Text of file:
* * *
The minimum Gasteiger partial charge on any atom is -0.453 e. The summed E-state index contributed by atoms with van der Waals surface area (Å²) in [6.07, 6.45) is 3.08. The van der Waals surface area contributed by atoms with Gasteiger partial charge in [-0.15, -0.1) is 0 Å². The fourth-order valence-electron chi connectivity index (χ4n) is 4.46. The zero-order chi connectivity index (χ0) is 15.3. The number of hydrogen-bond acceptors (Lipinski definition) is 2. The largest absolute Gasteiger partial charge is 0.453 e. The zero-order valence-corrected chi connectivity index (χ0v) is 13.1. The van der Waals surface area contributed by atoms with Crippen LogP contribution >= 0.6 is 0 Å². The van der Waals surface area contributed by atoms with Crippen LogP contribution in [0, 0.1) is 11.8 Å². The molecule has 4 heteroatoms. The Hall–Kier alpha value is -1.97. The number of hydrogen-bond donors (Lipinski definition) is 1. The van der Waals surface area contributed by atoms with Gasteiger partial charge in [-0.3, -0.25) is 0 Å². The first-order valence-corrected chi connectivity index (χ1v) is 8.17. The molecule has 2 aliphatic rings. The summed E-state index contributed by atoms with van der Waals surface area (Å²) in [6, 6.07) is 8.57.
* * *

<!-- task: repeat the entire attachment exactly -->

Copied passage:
The minimum Gasteiger partial charge on any atom is -0.453 e. The summed E-state index contributed by atoms with van der Waals surface area (Å²) in [6.07, 6.45) is 3.08. The van der Waals surface area contributed by atoms with Gasteiger partial charge in [-0.15, -0.1) is 0 Å². The fourth-order valence-electron chi connectivity index (χ4n) is 4.46. The zero-order chi connectivity index (χ0) is 15.3. The number of hydrogen-bond acceptors (Lipinski definition) is 2. The largest absolute Gasteiger partial charge is 0.453 e. The zero-order valence-corrected chi connectivity index (χ0v) is 13.1. The van der Waals surface area contributed by atoms with Crippen LogP contribution >= 0.6 is 0 Å². The van der Waals surface area contributed by atoms with Crippen LogP contribution in [0, 0.1) is 11.8 Å². The molecule has 4 heteroatoms. The Hall–Kier alpha value is -1.97. The number of hydrogen-bond donors (Lipinski definition) is 1. The van der Waals surface area contributed by atoms with Gasteiger partial charge in [-0.3, -0.25) is 0 Å². The first-order valence-corrected chi connectivity index (χ1v) is 8.17. The molecule has 2 aliphatic rings. The summed E-state index contributed by atoms with van der Waals surface area (Å²) in [6, 6.07) is 8.57.